DUI Appeals Reports 01/04/16

The Second District joins the Third, Eleventh, and Twelfth Districts in rejecting an equal protection challenge to the OVI Repeat Offender Specification statute, while the Eighth District's opinion finding an equal protection challenge is awaiting review with the Ohio Supreme Court.


State v. Burkitt, 2015 Ohio 5292 (2d Dist).


December 18, 2015

The Second District reviewed Burkitt's argument that the Ohio OVI Repeat Offender Specification Statute (R.C. 2941.1413) was unconstitutional.  Burkitt's argument relied upon a Eight District decision in State v. Klembus, 2014 Ohio 1830 (8th Dist). 

In Klembus, the Eight District found that because the substantive fourth-degree felony OVI charge and the repeat-offender specification (could be proven with the same facts and circumstances, and there was no requirement that the specification be applied uniformly, a prosecutor could arbitrarily choose who to charge with the specification.  The Third, Eleventh, and Twelfth Districts subsequently disagreed with KlembusState v. Sprague, 2015 Ohio 3526 (3d Dist); State v. Reddick, 2015 Ohio 1215 (11th Dist); State v. Burkhart, 2015 Ohio 3409, 37 N.E.3d 220 (12th Dist).

The Second District observed the Klembus relied upon an Ohio Supreme Court decision in State v. Wilson, 58 Ohio St.2d 52, 388 N.E.2d 745 (1979), which held that if two statutes "prohibit identical activity, require identical proof, and yet impose different penalties, then sentencing a person under the statute with the higher penalty violates the Equal Protection Clause."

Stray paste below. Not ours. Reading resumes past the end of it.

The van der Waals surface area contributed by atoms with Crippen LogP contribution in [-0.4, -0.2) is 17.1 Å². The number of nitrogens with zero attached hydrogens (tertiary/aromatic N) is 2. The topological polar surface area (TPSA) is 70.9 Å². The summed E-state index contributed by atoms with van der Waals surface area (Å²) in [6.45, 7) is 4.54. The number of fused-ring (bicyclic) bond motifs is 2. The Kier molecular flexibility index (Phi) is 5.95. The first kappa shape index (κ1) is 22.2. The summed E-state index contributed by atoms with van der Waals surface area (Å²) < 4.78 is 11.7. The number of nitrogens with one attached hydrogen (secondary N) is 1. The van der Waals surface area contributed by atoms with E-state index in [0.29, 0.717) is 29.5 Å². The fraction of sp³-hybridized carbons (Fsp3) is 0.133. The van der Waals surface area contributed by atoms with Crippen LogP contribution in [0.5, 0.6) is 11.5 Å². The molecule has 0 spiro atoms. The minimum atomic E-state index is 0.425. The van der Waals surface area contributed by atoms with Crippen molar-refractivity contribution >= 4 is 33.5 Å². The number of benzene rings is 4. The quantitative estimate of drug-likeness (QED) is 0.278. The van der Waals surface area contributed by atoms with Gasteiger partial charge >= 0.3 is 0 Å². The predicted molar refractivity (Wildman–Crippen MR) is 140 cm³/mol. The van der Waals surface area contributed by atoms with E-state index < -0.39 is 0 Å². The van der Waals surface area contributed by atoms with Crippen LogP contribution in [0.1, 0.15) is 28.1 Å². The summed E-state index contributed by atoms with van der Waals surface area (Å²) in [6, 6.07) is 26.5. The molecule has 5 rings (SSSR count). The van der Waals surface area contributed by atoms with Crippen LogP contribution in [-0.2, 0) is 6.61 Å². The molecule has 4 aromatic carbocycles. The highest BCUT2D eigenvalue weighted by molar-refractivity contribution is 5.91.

The Second District chose instead to follow the United States Supreme Court unanimous decision in United States v. Batchelder, 442 U.S. 114, 99 S.Ct. 2198, 60 L.Ed.2d 755 (1979), which held that "when an act violates more than one criminal statute, the Government may prosecute under either so long as it does not discriminate against any class of defendants." The Supreme Court reasoned that, "Whether to prosecute and what charge to file or bring before a grand jury are decisions that generally rest in the prosecutor's discretion."

Applying Batchelder, the Second District rejected Burkitt's challenge to the constitutionality of the OVI repeat offender specification.

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